The point of creative business is transformation.  Give yourself permission to go as you would go and refuse to be a bastardization of what has come before.  You will only diminish yourself and the energy coming before.  Yes, sometimes first wins, but Father Time is undefeated.  Better will carry the day.  Always.  Shame on plagiarists and David, not so much for stealing what is not theirs, but for besmirching what has come before.  Cynicism is the death of creativity and we all need to do better at being intolerant to those that would feed it.  As Seth Godin said today, we make things better by making better thingsand we are permitted to make better things when the truly original idea (i.e., the idea generated honestly and intentionally by an artist) is rewarded because of the idea’s relationship to those you, the artist, seek to move.  The rest is just noise.


What About Those That Care?

April 10, 2019

All things being equal, the tie should go to the one that cares the most.  About themselves. There is no question that amazing customer service, with a focus on being responsive to your client, proactive with your process and diligent in maintaining the flow and management of the relationship will do wonders for any project […]

Read the full article →

Signaling, Activism and Creative Business

April 4, 2019

It is too easy to dismiss the work of creative business as only a reflection of the wishes of the patrons who hire them.  If a designer is hired to transform a residence, what bearing does that have on society? Does the designer have not only an impact on the perspective of her clients, but […]

Read the full article →

Scale and Leverage

March 29, 2019

There is a ton of discussion these days about how to scale your creative business.  Dane Sanders does a great job of distinguishing solopreneurs from entrepreneurs.  The first is always dependent on the core artist and the second is where the organization serves the art.  Typically, a solopreneur is not scalable where an entrepreneurial enterprise […]

Read the full article →

The Subtleties of Power

March 21, 2019

Many of my clients have been and will continue to be women, people of color and gay men.  Overarching all, including straight men (and women), is the stereotype of the flighty artist.  No matter the size and scale of any project, the prevailing bias is is that the creative business is not “serious” in the […]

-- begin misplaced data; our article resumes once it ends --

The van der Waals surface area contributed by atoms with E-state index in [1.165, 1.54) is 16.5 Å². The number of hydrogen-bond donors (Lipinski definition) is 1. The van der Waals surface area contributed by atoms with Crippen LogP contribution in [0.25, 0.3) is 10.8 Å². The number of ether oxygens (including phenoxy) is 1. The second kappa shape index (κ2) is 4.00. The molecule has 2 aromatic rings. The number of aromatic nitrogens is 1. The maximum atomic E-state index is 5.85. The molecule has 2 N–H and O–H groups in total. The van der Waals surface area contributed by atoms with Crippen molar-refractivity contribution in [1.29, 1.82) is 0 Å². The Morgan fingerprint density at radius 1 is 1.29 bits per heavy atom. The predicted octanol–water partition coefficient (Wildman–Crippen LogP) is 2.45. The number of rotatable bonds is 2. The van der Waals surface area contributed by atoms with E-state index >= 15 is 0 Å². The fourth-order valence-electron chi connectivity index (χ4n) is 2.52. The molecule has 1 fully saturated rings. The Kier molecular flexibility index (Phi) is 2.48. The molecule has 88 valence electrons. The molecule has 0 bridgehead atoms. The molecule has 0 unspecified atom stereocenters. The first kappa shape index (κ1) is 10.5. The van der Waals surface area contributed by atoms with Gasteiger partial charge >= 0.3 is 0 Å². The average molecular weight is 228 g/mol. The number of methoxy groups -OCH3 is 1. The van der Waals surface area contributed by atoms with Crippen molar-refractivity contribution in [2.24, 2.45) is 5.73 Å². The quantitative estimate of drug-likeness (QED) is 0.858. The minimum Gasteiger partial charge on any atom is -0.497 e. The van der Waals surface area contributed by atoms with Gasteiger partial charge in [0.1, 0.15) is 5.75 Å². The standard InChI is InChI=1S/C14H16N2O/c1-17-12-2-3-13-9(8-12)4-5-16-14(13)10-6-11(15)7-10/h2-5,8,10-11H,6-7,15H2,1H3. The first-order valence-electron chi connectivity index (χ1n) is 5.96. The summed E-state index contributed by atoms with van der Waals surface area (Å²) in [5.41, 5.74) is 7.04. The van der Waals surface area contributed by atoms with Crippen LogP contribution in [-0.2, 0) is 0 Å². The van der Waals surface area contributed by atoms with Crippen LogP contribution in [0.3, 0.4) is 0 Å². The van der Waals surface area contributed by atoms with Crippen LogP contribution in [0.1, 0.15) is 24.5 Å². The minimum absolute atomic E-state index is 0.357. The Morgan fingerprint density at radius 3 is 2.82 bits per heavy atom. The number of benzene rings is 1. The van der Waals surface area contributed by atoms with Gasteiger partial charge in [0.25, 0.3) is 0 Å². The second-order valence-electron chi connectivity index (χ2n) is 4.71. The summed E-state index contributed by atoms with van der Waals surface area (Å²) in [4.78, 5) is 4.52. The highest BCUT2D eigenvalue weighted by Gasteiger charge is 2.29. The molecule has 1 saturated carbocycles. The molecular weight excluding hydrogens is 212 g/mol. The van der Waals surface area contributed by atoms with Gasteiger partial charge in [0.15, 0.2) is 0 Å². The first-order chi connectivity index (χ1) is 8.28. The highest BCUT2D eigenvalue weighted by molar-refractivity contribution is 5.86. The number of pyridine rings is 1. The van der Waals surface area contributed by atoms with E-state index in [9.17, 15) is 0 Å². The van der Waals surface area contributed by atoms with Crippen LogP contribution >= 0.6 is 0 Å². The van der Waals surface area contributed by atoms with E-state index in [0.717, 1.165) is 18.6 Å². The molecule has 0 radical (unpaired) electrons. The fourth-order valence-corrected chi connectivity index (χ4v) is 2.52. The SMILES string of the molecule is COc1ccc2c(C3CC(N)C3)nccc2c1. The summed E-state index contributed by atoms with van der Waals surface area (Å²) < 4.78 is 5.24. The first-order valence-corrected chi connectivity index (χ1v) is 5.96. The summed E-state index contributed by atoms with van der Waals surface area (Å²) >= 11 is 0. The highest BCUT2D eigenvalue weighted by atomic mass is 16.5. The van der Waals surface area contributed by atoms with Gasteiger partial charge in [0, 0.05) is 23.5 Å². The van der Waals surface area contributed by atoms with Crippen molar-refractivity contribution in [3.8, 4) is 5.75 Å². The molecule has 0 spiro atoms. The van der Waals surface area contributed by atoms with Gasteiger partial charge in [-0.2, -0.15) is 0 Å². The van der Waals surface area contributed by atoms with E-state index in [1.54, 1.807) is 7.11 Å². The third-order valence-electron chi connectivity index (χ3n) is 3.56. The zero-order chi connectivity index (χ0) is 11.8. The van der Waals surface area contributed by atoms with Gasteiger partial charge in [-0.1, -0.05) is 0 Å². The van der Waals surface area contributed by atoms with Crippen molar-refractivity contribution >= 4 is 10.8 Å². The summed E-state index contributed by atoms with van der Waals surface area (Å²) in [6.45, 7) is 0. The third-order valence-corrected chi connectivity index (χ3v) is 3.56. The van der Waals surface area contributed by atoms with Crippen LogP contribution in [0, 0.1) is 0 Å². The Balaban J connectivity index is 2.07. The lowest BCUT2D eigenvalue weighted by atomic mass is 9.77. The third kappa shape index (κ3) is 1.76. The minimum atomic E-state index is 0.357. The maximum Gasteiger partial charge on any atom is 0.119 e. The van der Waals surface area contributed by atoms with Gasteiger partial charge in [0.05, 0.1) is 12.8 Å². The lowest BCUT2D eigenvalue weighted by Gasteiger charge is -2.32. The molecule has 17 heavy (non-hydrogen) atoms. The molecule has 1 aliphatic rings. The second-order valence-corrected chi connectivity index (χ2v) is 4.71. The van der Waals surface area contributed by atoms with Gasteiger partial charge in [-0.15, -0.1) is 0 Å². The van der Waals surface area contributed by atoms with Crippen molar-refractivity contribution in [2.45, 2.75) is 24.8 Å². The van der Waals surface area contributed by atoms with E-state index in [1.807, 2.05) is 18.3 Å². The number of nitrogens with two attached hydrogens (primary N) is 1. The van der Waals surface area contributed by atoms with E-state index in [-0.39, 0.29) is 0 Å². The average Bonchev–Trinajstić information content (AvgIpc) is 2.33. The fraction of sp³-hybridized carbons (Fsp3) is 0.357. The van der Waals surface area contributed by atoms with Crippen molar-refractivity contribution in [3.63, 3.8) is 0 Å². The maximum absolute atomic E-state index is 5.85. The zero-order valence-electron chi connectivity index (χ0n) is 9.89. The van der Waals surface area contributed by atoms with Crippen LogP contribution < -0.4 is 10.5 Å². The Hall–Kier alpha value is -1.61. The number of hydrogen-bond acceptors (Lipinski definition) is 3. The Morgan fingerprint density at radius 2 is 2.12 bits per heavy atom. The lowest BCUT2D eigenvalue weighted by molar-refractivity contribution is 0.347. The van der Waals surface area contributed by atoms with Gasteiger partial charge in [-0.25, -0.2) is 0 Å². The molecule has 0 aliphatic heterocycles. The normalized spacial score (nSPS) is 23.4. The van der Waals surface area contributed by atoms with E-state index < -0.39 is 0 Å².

Read the full article →


March 14, 2019

Maybe it is a sign of the times.  We are all inundated with people who want to communicate with us. Email, text, private message, phone and, yes, even snail mail. Even as I write this post I am simultaneously texting and emailing.  With all of the bombardment, I suppose it is a natural outgrowth that […]

Read the full article →

It Is Hard Because It Matters

March 8, 2019

We all want to take short cuts.  Sometimes those shortcuts are actually really helpful and make our lives better.  Most often though, shortcuts excuse the hard work and let us be the “regular kind” as Seth Godin is fond of talking about.  Except. If you are truly in the business of being creative, by definition, […]

Read the full article →


March 1, 2019

You have been in business for forever or you adhere to the teachings of those in your industry who have.  You have worked on many many great projects over the years. Lately though, well pretty much for the last five years, life has become increasingly more difficult. It used to be that clients gave you […]

Read the full article →

A Duck Is A Duck No Matter What You Call It

February 21, 2019

For so many creative businesses, there is a grand debate about how to charge— a flat fee, commissions (known by the client), retail mark-ups, even kickbacks (i.e., commissions NOT known by the client); maybe even some combination of all three.  Truly, who cares? If you have no idea what the basis and import of what […]

Read the full article →